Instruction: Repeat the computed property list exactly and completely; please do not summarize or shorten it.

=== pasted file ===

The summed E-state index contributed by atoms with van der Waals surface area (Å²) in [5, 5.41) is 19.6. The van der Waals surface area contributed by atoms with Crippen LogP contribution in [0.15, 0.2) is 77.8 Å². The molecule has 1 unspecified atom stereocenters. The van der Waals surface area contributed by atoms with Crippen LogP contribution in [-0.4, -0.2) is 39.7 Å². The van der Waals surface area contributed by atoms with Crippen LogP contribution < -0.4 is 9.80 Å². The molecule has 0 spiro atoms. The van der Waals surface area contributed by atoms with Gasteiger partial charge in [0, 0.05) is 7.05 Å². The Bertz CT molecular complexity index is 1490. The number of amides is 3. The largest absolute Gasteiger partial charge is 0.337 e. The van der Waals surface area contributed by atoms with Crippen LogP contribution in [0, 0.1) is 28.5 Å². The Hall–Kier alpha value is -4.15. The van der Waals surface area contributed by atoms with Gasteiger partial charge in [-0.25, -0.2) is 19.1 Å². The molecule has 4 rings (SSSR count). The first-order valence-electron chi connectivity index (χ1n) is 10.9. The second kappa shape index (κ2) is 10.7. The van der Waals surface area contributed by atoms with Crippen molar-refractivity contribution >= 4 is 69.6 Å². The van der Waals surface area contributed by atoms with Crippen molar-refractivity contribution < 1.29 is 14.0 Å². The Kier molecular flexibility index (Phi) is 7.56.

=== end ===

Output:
The summed E-state index contributed by atoms with van der Waals surface area (Å²) in [5, 5.41) is 19.6. The van der Waals surface area contributed by atoms with Crippen LogP contribution in [0.15, 0.2) is 77.8 Å². The molecule has 1 unspecified atom stereocenters. The van der Waals surface area contributed by atoms with Crippen LogP contribution in [-0.4, -0.2) is 39.7 Å². The van der Waals surface area contributed by atoms with Crippen LogP contribution < -0.4 is 9.80 Å². The molecule has 0 spiro atoms. The van der Waals surface area contributed by atoms with Gasteiger partial charge in [0, 0.05) is 7.05 Å². The Bertz CT molecular complexity index is 1490. The number of amides is 3. The largest absolute Gasteiger partial charge is 0.337 e. The van der Waals surface area contributed by atoms with Crippen LogP contribution in [0, 0.1) is 28.5 Å². The Hall–Kier alpha value is -4.15. The van der Waals surface area contributed by atoms with Gasteiger partial charge in [-0.25, -0.2) is 19.1 Å². The molecule has 4 rings (SSSR count). The first-order valence-electron chi connectivity index (χ1n) is 10.9. The second kappa shape index (κ2) is 10.7. The van der Waals surface area contributed by atoms with Crippen molar-refractivity contribution >= 4 is 69.6 Å². The van der Waals surface area contributed by atoms with Crippen molar-refractivity contribution < 1.29 is 14.0 Å². The Kier molecular flexibility index (Phi) is 7.56.